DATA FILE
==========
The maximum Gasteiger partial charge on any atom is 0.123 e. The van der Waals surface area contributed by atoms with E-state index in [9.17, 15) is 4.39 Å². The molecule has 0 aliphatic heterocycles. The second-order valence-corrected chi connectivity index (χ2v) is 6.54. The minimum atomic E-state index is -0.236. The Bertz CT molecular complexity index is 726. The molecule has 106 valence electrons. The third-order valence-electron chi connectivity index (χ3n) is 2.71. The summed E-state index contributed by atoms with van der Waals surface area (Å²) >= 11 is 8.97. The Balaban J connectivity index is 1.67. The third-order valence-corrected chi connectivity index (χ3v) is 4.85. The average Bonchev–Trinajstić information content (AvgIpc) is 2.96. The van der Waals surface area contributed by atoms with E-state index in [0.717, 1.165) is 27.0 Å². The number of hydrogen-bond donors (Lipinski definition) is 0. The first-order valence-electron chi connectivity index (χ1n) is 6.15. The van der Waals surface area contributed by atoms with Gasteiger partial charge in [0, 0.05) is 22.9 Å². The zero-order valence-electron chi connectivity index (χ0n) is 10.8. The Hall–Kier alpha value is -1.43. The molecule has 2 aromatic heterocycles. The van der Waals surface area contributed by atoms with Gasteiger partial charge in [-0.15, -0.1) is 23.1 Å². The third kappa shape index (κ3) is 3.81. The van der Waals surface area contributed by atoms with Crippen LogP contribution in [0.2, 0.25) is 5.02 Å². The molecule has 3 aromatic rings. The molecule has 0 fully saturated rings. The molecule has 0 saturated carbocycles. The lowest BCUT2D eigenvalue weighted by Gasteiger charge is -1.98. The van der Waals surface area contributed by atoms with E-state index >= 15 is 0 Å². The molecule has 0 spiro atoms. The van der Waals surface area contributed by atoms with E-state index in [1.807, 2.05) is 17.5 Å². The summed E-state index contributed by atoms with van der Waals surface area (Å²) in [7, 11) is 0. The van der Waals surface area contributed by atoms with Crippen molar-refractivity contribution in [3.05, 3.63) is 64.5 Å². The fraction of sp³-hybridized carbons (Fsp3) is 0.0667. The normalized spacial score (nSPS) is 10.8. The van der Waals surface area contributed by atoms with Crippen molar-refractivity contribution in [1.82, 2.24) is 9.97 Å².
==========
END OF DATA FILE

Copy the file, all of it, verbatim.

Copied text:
The maximum Gasteiger partial charge on any atom is 0.123 e. The van der Waals surface area contributed by atoms with E-state index in [9.17, 15) is 4.39 Å². The molecule has 0 aliphatic heterocycles. The second-order valence-corrected chi connectivity index (χ2v) is 6.54. The minimum atomic E-state index is -0.236. The Bertz CT molecular complexity index is 726. The molecule has 106 valence electrons. The third-order valence-electron chi connectivity index (χ3n) is 2.71. The summed E-state index contributed by atoms with van der Waals surface area (Å²) >= 11 is 8.97. The Balaban J connectivity index is 1.67. The third-order valence-corrected chi connectivity index (χ3v) is 4.85. The average Bonchev–Trinajstić information content (AvgIpc) is 2.96. The van der Waals surface area contributed by atoms with E-state index in [0.717, 1.165) is 27.0 Å². The number of hydrogen-bond donors (Lipinski definition) is 0. The first-order valence-electron chi connectivity index (χ1n) is 6.15. The van der Waals surface area contributed by atoms with Gasteiger partial charge in [0, 0.05) is 22.9 Å². The zero-order valence-electron chi connectivity index (χ0n) is 10.8. The Hall–Kier alpha value is -1.43. The molecule has 2 aromatic heterocycles. The van der Waals surface area contributed by atoms with Gasteiger partial charge in [-0.15, -0.1) is 23.1 Å². The third kappa shape index (κ3) is 3.81. The van der Waals surface area contributed by atoms with Crippen LogP contribution in [0.2, 0.25) is 5.02 Å². The molecule has 3 aromatic rings. The molecule has 0 fully saturated rings. The molecule has 0 saturated carbocycles. The lowest BCUT2D eigenvalue weighted by Gasteiger charge is -1.98. The van der Waals surface area contributed by atoms with E-state index >= 15 is 0 Å². The molecule has 0 spiro atoms. The van der Waals surface area contributed by atoms with E-state index in [1.807, 2.05) is 17.5 Å². The summed E-state index contributed by atoms with van der Waals surface area (Å²) in [7, 11) is 0. The van der Waals surface area contributed by atoms with Crippen molar-refractivity contribution in [3.05, 3.63) is 64.5 Å². The fraction of sp³-hybridized carbons (Fsp3) is 0.0667. The normalized spacial score (nSPS) is 10.8. The van der Waals surface area contributed by atoms with Crippen molar-refractivity contribution in [1.82, 2.24) is 9.97 Å².